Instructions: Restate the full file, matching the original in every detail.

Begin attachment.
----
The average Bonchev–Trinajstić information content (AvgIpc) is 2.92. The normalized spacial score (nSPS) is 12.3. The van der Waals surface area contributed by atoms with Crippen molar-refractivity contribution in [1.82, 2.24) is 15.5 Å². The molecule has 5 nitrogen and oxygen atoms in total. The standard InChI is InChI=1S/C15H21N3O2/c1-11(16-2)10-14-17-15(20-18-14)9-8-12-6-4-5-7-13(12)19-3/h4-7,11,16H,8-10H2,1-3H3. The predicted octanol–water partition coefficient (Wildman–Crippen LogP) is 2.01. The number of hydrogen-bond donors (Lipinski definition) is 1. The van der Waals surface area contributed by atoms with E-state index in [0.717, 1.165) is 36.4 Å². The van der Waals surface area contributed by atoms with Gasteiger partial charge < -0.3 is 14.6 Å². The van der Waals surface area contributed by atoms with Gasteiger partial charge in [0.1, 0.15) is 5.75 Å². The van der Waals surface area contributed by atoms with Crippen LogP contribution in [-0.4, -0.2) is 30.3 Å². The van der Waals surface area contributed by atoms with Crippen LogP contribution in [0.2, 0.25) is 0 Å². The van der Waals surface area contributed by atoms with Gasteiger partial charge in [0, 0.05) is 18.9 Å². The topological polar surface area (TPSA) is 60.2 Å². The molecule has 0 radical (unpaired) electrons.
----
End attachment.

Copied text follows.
The average Bonchev–Trinajstić information content (AvgIpc) is 2.92. The normalized spacial score (nSPS) is 12.3. The van der Waals surface area contributed by atoms with Crippen molar-refractivity contribution in [1.82, 2.24) is 15.5 Å². The molecule has 5 nitrogen and oxygen atoms in total. The standard InChI is InChI=1S/C15H21N3O2/c1-11(16-2)10-14-17-15(20-18-14)9-8-12-6-4-5-7-13(12)19-3/h4-7,11,16H,8-10H2,1-3H3. The predicted octanol–water partition coefficient (Wildman–Crippen LogP) is 2.01. The number of hydrogen-bond donors (Lipinski definition) is 1. The van der Waals surface area contributed by atoms with E-state index in [0.717, 1.165) is 36.4 Å². The van der Waals surface area contributed by atoms with Gasteiger partial charge < -0.3 is 14.6 Å². The van der Waals surface area contributed by atoms with Gasteiger partial charge in [0.1, 0.15) is 5.75 Å². The van der Waals surface area contributed by atoms with Crippen LogP contribution in [-0.4, -0.2) is 30.3 Å². The van der Waals surface area contributed by atoms with Crippen LogP contribution in [0.2, 0.25) is 0 Å². The van der Waals surface area contributed by atoms with Gasteiger partial charge in [0, 0.05) is 18.9 Å². The topological polar surface area (TPSA) is 60.2 Å². The molecule has 0 radical (unpaired) electrons.